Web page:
After Gaddafi, What Next?

Tripoli has fallen, but Babak Dehghanpisheh reports that the Libyan rebels' infighting and brutality toward their own side suggests they may not be ready to lead.

08.21.11 4:45 PM ET

After months of see-saw battles in the Sahara Desert, Libya's rebels are now making their first serious push to Tripoli. Rebel fighters reportedly captured Jaddayim on Sunday, which places them only 25 miles away from the capital, where fighting has already kicked off. Late on Saturday, fierce clashes broke out in several neighborhoods in Tripoli and sporadic explosions and gunfire continued throughout the night, according to the Associated Press. Officials in Benghazi, the de-facto rebel capital in the east, say they are coordinating with fighters' cells which have been keeping a low profile and waiting for the right moment to strike in Tripoli. Large anti-government protests also broke out in Tripoli on Sunday, suggesting that protesters had been waiting for the right moment to rise up and hit the streets, too. The conflict finally appears to be approaching an end-game. “The zero hour has started,” Abdul Hafiz Ghoga, the vice chairman of the rebel National Transitional Council said, according to Reuters.

The more important point to consider is this: what comes after the zero hour? The recent in-fighting among the rebel leadership in the east is a good sign that things could get ugly. On July 28, Abdul Fatah Younes, the chief of staff of the rebel military forces, was shot by a handful of his own fighters. His corpse was also burned to the point where his remains were almost unidentifiable. Younes was one of the original military commanders who helped Muammar Gaddafi stage a coup in 1969 and stuck by him for more than four decades, most recently serving as minister of interior before defecting in February. Many rebel fighters suspected that Younes was working as a spy for the Gaddafi regime and his checkered past is most likely what led to his brutal assassination last month.

If rebel fighters are willing to kill one of their own commanders with scant evidence of wrongdoing, it's not much of a stretch to think that they will go on a killing spree when they hit Tripoli, taking revenge on any government officials who didn't have the foresight to bail out in time. Omran Abukraa, Libya's oil minister, defected to Tunisia on Saturday, according to the Tunisian state news agency. And two other senior government officials have also defected in the past week. This issue is clearly on the minds of government officials who are still in Tripoli. “Every drop of Libyan blood shed by the rebels is the responsibility of the Western world,” Moussa Ibrahim, a Libyan government spokesman said in a speech on state TV on Saturday, perhaps considering his own possible fate if the rebels take the capital. The U.S., France, and the U.K. joined the military conflict in Libya to protect civilians in Benghazi from getting slaughtered. Will they do the same to prevent widespread bloodshed by rebel forces in Tripoli? That would be a huge challenge for NATO, particularly if there is no mandate to use ground troops.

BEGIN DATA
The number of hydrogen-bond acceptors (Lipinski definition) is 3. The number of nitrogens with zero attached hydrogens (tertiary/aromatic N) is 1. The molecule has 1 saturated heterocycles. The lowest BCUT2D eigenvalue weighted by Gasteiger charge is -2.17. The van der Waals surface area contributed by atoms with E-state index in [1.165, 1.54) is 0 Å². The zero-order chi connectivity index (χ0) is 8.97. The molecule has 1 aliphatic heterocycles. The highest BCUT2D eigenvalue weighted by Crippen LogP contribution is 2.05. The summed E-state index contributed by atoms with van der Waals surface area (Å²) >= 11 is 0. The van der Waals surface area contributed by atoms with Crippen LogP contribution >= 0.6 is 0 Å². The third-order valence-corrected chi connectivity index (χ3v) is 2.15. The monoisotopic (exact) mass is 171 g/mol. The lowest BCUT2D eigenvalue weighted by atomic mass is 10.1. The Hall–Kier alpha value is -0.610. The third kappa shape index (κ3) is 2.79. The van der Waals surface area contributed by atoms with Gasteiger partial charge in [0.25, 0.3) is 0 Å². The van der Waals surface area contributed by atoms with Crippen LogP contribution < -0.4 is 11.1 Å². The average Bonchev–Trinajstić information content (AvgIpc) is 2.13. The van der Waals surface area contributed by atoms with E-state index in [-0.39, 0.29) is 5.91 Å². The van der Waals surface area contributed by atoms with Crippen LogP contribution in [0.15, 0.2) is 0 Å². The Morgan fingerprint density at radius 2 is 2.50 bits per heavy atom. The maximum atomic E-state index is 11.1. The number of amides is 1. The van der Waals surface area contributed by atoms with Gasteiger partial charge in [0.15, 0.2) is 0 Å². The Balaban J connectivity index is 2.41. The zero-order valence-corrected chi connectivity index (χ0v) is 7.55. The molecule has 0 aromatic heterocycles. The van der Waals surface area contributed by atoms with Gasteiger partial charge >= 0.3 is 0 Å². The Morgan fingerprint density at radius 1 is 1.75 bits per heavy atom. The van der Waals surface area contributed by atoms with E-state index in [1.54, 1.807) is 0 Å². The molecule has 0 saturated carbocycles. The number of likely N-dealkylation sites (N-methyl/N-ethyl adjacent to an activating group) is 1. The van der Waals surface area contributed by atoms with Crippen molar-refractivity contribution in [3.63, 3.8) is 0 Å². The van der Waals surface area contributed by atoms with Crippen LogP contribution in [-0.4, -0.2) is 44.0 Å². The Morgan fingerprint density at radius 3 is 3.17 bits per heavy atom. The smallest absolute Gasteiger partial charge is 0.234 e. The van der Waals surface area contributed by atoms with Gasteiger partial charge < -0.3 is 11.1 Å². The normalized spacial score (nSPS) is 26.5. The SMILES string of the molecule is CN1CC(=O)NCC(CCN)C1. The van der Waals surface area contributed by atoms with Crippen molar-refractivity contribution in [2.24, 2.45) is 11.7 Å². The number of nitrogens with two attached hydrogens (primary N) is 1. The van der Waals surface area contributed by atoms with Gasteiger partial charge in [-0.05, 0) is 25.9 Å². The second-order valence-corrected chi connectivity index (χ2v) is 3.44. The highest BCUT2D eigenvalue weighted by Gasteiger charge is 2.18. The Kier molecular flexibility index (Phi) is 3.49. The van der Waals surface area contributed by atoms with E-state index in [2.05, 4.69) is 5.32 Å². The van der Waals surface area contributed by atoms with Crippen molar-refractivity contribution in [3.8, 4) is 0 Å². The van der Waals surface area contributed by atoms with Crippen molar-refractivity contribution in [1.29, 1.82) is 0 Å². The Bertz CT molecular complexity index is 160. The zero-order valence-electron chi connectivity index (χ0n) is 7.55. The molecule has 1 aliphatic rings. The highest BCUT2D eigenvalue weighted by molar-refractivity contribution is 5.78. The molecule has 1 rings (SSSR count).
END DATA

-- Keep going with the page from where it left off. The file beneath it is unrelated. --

Despite the rebel advance, Gaddafi, unsurprisingly, remains defiant. “People are kissing my picture. I am their leader, I am their father,” he said in an audio address on Sunday. His loyalists are also sticking to their guns. Literally, in some cases. Early on Sunday morning, one announcer on Libyan state TV launched a heated tirade and swore the rebels would never take over the station. And if the audience didn't get her point, she picked up a pistol on her desk and began waving it around. “With this weapon, I either kill or die today,” she said. That’s a fate that hundreds of other government loyalists in Tripoli may also face soon.